The FDA has granted Merck’s anti-PD-1 therapy Keytruda (pembrolizumab), Breakthrough Therapy Designation (BTD) for the treatment of patients with relapsed or refractory (r/r) classical Hodgkin’s lymphoma (cHL). The FDA previously granted BTD for Keytruda for advanced melanoma, non-small lung cancer (NSLC), and colorectal cancer.
“Merck has launched an ambitious clinical development program examining the efficacy of Keytruda in a broad range of solid and blood cancers, and our studies of relapsed or refractory classical Hodgkin lymphoma are quite promising,” Dr. Roger M. Perlmutter, president of Merck Research Laboratories, explained in a press release. “The FDA’s Breakthrough Designation for this blood cancer provides an important mechanism to assist us in bringing this immunotherapy to patients who could benefit from its use.”
Hodgkin’s lymphoma is a specific type of lymphoma separated into two subtypes: classical HL (cHL) and nodular lymphocyte predominant HL (NLPHL). It is estimated that in 2016, there will be more than 8,500 new HL cases diagnosed in the U.S. alone, with cHL accounting for 95 percent of all HL cases.
FDA’s Breakthrough Therapy Designation is meant to expedite the development and review of a drug candidate meant to be used alone or in combination with other medicines to treat a severe or life-threatening disease. This BTD for classical HL is based on data from the ongoing Phase 1b KEYNOTE-013 and Phase 2 KEYNOTE-087 clinical trials. The two studies are assessing single agent Keytruda in patients with cHL. Findings from the Phase 1b trial, KEYNOTE-013, were presented at the 2015 American Society of Hematology (ASH) Annual Meeting, and initial results from the Phase 2 trial, KEYNOTE-087, will be presented at an upcoming medical meeting.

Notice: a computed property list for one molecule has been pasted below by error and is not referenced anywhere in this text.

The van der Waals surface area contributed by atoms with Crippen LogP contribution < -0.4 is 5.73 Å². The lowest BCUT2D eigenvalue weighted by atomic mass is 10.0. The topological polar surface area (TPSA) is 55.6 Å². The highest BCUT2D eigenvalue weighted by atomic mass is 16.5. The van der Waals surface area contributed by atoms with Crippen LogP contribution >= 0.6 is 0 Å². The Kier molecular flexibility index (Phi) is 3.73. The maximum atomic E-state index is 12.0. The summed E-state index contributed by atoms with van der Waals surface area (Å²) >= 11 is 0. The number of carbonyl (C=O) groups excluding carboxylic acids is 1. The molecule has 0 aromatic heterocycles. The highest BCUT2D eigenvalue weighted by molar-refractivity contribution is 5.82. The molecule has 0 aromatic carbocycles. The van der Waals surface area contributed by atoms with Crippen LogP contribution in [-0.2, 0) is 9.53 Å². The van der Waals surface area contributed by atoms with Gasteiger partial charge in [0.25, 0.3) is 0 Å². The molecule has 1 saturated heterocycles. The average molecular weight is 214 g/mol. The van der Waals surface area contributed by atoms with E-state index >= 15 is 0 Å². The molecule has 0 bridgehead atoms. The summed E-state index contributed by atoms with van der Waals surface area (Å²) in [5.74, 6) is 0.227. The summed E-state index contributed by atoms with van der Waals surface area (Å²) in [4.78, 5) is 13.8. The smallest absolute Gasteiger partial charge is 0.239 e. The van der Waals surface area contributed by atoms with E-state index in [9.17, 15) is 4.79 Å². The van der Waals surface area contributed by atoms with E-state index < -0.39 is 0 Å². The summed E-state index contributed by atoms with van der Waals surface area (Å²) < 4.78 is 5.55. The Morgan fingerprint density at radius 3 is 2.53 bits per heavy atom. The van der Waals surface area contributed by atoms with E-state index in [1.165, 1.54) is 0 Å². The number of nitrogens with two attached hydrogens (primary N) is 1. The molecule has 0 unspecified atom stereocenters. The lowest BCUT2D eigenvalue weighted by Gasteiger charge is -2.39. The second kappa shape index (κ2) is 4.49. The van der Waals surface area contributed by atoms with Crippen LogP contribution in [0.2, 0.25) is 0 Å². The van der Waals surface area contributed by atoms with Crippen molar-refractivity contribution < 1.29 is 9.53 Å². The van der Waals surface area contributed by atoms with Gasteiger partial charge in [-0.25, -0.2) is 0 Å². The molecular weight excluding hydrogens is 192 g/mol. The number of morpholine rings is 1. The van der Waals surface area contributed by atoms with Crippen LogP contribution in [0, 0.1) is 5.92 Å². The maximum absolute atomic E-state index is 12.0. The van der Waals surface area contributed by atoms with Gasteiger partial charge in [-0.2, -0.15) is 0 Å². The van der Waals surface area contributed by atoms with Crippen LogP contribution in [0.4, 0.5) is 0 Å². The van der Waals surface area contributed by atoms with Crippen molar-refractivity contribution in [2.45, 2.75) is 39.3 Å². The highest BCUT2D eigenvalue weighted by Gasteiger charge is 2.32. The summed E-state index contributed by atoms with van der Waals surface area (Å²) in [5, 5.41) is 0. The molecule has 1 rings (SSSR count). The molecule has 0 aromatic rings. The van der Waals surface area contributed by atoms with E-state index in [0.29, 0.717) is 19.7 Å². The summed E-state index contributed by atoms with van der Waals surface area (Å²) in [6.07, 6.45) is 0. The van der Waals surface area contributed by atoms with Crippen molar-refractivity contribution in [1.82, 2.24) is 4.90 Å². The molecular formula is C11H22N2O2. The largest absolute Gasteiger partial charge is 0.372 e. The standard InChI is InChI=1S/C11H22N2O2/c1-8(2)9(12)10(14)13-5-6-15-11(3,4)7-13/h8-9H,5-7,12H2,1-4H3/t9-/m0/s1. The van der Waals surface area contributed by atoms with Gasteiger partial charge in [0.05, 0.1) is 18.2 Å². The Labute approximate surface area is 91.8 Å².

Keytruda is a humanized monoclonal antibody that increases the ability of the body’s immune system to detect and fight tumor cells. Keytruda works by blocking the interactions between PD-1 and its ligands, PD-L1 and PD-L2, thus activating T-lymphocytes – a process that might affect both tumor and healthy cells.
The Keytruda clinical development program includes patients with over 30 tumor types in more than 250 clinical trials, 100 of which will combine Keytruda with other cancer treatments. Some Keytruda trials are currently enrolling patients, such as melanoma, NSCLC, head and neck, bladder, gastric, colorectal, esophageal, breast, and ovarian cancer; as well as in HL, non-HL, multiple myeloma, and other tumors. Further trials are currently being planned.
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